Insurance rates in most major regions including Latin America, Asia-Pacific, the UK and continental Europe declined modestly in the second quarter of 2013, while rates in the U.S. rose moderately, according to insurance broker Marsh’s latest Global Insurance Market Quarterly Briefing.
Outside the U.S., rates typically dropped between one percent and three percent, resulting in a decline in the Marsh Risk Management Global Insurance Index for the first time since its inception six quarters ago. The index represents a composite average of global rate change activity over the preceding four quarters.
The U.S. was the only region in the global index to show an increase of rates on renewal, with a rise viewed across all lines of business of 1.6 percent, Marsh reported. Rate increases were most prevalent in professional liability and financial institution liability lines, which renewed on average flat to up 10 percent in the quarter. Marsh said clients renewing their directors and officers liability (D&O) in the quarter typically saw flat to 8 percent increases in rate.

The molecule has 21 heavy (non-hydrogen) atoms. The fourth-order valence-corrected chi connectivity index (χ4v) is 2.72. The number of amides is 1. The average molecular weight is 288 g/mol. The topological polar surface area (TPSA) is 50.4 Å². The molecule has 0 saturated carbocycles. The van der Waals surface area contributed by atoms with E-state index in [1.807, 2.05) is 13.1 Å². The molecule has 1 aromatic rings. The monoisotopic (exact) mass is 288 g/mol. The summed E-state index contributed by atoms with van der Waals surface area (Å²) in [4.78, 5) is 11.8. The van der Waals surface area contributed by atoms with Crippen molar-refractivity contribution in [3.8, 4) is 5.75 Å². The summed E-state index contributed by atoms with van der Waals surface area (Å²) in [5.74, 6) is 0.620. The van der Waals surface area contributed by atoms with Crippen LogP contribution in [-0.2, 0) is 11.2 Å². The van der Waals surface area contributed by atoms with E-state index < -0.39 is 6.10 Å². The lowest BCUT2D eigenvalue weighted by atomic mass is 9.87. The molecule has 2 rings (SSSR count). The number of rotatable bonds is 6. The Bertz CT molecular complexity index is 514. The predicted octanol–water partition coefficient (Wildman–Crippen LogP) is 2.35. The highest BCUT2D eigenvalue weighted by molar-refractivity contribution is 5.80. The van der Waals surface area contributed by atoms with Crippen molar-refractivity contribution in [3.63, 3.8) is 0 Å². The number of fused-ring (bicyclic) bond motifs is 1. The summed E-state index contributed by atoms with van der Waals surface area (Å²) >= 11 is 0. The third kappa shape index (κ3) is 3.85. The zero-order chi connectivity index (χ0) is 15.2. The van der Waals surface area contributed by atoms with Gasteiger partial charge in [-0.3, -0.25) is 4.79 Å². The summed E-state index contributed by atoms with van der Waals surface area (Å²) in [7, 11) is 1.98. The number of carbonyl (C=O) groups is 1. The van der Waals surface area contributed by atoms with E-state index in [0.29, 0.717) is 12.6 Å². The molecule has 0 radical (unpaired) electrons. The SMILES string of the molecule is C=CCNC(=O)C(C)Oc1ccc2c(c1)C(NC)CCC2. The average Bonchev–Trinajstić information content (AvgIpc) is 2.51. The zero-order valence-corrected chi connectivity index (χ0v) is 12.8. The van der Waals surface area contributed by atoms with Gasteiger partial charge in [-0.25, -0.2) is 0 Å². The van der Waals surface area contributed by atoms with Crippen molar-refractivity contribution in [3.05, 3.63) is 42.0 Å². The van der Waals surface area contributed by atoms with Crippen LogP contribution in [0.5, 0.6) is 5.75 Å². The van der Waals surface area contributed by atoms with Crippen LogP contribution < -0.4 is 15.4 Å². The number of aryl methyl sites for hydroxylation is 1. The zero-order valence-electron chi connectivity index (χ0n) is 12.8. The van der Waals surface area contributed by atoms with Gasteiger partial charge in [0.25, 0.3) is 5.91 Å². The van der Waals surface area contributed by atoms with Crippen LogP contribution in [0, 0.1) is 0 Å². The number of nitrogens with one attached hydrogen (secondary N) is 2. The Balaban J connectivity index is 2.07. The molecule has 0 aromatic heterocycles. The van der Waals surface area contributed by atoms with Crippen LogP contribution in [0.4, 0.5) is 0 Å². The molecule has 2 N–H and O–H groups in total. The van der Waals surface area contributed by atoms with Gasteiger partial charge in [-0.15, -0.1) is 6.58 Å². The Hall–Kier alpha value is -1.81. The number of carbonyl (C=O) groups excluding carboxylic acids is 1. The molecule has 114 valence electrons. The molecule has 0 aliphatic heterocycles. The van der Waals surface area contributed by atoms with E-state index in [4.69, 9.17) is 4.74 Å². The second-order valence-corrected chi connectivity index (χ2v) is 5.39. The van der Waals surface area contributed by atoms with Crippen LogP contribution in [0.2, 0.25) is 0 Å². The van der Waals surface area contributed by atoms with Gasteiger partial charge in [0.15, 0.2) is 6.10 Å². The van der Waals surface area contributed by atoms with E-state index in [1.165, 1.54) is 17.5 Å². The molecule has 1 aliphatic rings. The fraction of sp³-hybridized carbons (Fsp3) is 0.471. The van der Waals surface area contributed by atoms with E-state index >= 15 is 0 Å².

Financial institutions in parts of the Eurozone also saw liability rate increases during the second quarter, with rates up on average between 10 percent to 20 percent in Italy. Rates typically renewed flat to up 10 percent in France and Spain.
Marsh said that increased competition among insurers, increased capacity and low catastrophe losses caused property insurance rates to fall or remain stable across all regions in the quarter.
“Despite rate increases in several lines of business in the U.S., insurers are competing aggressively for profitable business, and the market continues to experience an influx of new capacity,” said Dean Klisura, Marsh’s U.S. Risk Practices and Specialties leader. “All of this is resulting in generally favorable market conditions for most clients.”